What is the public value of an online collection? Why should museums and archives invite digital artists to deconstruct and rebuild their online collections experience?
This paper argues that the traditional online collection- a database of object records- is fundamentally designed for research audiences, and presents very few opportunities for serendipitously engaging the casual browser. It will propose that in order to reach new audiences online, museums and archives should be less concerned with technical innovation and more interested in enabling and publishing creative reuse of collections; they should promote their collection as a resource bank to creative practitioners who design compelling digital experiences; and that designing digital heritage experiences to inspire curiosity and wonder is more important than facilitating learning.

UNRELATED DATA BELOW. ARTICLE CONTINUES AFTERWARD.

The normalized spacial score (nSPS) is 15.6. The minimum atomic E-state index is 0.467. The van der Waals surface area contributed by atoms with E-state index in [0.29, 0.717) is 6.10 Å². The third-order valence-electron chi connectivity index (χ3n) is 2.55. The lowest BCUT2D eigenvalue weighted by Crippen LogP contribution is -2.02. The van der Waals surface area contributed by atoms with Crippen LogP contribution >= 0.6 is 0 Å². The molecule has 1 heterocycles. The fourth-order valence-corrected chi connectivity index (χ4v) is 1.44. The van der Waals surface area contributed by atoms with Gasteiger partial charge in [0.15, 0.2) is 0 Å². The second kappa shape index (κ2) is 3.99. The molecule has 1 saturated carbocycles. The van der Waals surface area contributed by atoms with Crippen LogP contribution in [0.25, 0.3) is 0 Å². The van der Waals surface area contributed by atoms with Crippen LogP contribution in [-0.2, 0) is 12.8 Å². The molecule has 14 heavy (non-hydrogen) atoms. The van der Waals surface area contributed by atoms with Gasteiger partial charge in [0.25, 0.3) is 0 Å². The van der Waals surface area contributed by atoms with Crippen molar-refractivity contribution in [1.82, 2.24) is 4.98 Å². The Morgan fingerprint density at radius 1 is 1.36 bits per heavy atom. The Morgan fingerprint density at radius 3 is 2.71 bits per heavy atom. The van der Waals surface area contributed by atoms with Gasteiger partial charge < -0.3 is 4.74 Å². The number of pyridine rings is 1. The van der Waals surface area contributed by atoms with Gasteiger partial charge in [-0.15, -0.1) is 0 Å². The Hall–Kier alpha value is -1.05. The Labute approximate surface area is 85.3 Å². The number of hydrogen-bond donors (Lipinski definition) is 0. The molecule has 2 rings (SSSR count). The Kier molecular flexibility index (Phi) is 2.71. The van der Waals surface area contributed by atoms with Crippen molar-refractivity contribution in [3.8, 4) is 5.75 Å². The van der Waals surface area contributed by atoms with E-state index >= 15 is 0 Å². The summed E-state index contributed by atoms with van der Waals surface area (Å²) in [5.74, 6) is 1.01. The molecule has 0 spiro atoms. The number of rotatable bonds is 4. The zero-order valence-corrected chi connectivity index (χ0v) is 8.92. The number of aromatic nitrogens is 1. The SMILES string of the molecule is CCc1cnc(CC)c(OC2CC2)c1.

This paper will refer to the innovative Half Memory project as a case study. The project, developed by TWAM with Tusk Music and Pixel Palace, invited musicians, sound artists and film makers to use TWAM’s collections as a resource for creating engaging (digital) heritage outputs; outputs that recontextualised historical material in order to inspire new audiences.